The area subject of intervention, which lies in the outskirts of the urban structure of Trieste, is formally and functionally connected through a walkway to the Barcola district.
The soil is characterized by a substantially constant average gradient around 6%.
The project involves the construction of two buildings: a main building consisting of 5 units and a neighboring one-roomed building, which is located further downstream.
The first building consists in two units at the beginning and the end, an apartment on the ground floor and two studios on the first floor with attic room above.
The plant of the building follows the morphology of the area, and is thus in an irregular crescent shape. The southern front, facing the sea, is marked by a series of openings and windows, while the rear elevation, which overlooks a private property, is characterized by the presence of a few linear openings located towards the upper portion of each level.
The roof is made of copper, whose color will turn quickly into the typical oxide green. It has been designed so as to favor the southern front, presenting on this side a regular height. The front view, with its counterpoint of solids and voids, is directly related to air, land and sea, and is an outspoken reference to the lighthouse of Barcola. The lighthouse, in fact, bears the white colour of the main body, the glass of the light room and the green of the copper cover. The front has been divided into three parts by two vertical cuts that penetrate the flat surface of the façade and correspond to the lift shaft.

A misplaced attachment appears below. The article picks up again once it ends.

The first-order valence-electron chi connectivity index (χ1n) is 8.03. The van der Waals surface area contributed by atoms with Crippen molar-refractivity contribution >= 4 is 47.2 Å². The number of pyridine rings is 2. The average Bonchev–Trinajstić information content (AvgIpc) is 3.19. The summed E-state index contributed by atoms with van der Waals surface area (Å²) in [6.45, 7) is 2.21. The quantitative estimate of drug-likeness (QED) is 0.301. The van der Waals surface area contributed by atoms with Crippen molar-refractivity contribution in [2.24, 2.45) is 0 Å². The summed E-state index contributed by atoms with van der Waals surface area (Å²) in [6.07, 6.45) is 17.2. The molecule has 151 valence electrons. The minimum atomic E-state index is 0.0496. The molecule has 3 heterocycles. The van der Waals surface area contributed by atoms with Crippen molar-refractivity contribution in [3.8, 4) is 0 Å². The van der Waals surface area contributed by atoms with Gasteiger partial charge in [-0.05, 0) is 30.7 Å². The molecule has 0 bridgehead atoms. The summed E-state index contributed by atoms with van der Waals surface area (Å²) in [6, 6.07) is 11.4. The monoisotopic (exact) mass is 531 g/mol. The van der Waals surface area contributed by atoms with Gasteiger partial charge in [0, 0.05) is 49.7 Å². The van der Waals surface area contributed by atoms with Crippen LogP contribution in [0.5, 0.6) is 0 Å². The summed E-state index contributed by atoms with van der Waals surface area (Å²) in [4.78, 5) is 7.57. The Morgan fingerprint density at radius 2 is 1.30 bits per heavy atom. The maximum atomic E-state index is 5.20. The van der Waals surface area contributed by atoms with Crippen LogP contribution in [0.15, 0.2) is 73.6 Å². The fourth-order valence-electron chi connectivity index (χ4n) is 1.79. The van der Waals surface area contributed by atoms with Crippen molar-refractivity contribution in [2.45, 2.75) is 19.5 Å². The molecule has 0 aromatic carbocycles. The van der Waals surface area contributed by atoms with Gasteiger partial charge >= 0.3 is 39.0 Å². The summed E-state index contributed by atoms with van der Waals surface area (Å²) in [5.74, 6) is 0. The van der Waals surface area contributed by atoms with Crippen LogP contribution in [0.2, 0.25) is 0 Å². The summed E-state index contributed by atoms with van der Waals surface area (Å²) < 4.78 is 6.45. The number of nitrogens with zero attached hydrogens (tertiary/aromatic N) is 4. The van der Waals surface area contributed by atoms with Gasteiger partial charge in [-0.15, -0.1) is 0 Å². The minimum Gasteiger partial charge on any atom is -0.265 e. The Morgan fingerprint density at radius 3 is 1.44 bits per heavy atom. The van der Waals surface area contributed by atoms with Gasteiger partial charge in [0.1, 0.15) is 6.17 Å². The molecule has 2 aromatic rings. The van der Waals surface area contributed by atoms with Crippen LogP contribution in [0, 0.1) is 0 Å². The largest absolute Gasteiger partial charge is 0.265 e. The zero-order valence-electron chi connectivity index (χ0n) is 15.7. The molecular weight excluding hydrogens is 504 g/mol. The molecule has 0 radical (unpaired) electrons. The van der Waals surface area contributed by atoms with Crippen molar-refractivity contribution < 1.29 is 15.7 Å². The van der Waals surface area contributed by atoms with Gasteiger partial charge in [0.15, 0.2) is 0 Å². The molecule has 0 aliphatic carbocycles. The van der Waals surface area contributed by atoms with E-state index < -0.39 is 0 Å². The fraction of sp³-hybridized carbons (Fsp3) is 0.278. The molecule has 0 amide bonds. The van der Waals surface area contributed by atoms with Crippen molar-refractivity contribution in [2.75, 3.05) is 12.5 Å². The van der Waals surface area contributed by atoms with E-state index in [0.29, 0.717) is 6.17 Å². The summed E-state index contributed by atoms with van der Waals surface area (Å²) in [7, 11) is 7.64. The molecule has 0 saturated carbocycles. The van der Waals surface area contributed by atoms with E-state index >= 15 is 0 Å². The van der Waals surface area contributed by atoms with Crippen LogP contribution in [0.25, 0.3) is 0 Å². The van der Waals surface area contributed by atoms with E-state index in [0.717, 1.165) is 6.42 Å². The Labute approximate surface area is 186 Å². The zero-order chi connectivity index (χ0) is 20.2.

They are combined with a sort of architrave formed by the continuous strip of ribbon windows of the attic.
This double row of elements frames a series of three almost symmetrical formal units: the block openings to full height (emphasized by the presence of terraces on the second level), the band of windows and then again the block-to-ceiling, which repeats the formal features of the first.
With regard to the small building located downstream, the principles are the same: a sea front view characterized by a system of full- height windows and a back front view that follows the same pattern of austere formality of the main building.